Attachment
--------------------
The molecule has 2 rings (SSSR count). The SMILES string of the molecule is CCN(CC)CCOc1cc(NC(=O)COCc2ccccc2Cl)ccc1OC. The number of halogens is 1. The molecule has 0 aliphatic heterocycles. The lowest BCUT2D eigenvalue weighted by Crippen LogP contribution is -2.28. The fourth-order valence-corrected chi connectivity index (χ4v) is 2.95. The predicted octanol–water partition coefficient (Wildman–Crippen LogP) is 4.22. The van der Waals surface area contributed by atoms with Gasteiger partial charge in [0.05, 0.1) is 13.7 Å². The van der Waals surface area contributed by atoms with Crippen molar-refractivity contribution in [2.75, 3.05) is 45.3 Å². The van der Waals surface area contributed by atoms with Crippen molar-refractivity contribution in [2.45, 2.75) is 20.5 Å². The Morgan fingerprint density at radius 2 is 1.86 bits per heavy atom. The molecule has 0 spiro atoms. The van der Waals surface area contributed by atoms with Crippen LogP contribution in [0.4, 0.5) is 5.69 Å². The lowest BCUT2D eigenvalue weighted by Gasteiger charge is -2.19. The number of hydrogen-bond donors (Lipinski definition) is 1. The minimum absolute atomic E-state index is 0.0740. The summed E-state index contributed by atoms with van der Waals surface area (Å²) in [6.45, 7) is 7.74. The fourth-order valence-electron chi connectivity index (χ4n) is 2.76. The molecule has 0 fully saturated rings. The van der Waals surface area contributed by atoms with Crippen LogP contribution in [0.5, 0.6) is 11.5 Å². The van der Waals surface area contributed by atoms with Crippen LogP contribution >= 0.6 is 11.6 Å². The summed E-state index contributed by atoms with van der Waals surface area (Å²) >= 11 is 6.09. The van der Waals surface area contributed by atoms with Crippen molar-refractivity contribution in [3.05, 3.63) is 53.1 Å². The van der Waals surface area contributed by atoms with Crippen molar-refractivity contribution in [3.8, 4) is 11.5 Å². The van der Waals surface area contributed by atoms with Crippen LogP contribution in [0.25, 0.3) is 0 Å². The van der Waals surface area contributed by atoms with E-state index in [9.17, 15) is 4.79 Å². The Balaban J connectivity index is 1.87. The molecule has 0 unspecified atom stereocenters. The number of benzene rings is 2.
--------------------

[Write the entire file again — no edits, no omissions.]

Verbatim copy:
The molecule has 2 rings (SSSR count). The SMILES string of the molecule is CCN(CC)CCOc1cc(NC(=O)COCc2ccccc2Cl)ccc1OC. The number of halogens is 1. The molecule has 0 aliphatic heterocycles. The lowest BCUT2D eigenvalue weighted by Crippen LogP contribution is -2.28. The fourth-order valence-corrected chi connectivity index (χ4v) is 2.95. The predicted octanol–water partition coefficient (Wildman–Crippen LogP) is 4.22. The van der Waals surface area contributed by atoms with Gasteiger partial charge in [0.05, 0.1) is 13.7 Å². The van der Waals surface area contributed by atoms with Crippen molar-refractivity contribution in [2.75, 3.05) is 45.3 Å². The van der Waals surface area contributed by atoms with Crippen molar-refractivity contribution in [2.45, 2.75) is 20.5 Å². The Morgan fingerprint density at radius 2 is 1.86 bits per heavy atom. The molecule has 0 spiro atoms. The van der Waals surface area contributed by atoms with Crippen LogP contribution in [0.4, 0.5) is 5.69 Å². The lowest BCUT2D eigenvalue weighted by Gasteiger charge is -2.19. The number of hydrogen-bond donors (Lipinski definition) is 1. The minimum absolute atomic E-state index is 0.0740. The summed E-state index contributed by atoms with van der Waals surface area (Å²) in [6.45, 7) is 7.74. The fourth-order valence-electron chi connectivity index (χ4n) is 2.76. The molecule has 0 fully saturated rings. The van der Waals surface area contributed by atoms with Crippen LogP contribution in [0.5, 0.6) is 11.5 Å². The van der Waals surface area contributed by atoms with Crippen LogP contribution >= 0.6 is 11.6 Å². The summed E-state index contributed by atoms with van der Waals surface area (Å²) >= 11 is 6.09. The van der Waals surface area contributed by atoms with Crippen molar-refractivity contribution in [3.05, 3.63) is 53.1 Å². The van der Waals surface area contributed by atoms with Crippen molar-refractivity contribution in [3.8, 4) is 11.5 Å². The van der Waals surface area contributed by atoms with Crippen LogP contribution in [0.25, 0.3) is 0 Å². The van der Waals surface area contributed by atoms with E-state index in [9.17, 15) is 4.79 Å². The Balaban J connectivity index is 1.87. The molecule has 0 unspecified atom stereocenters. The number of benzene rings is 2.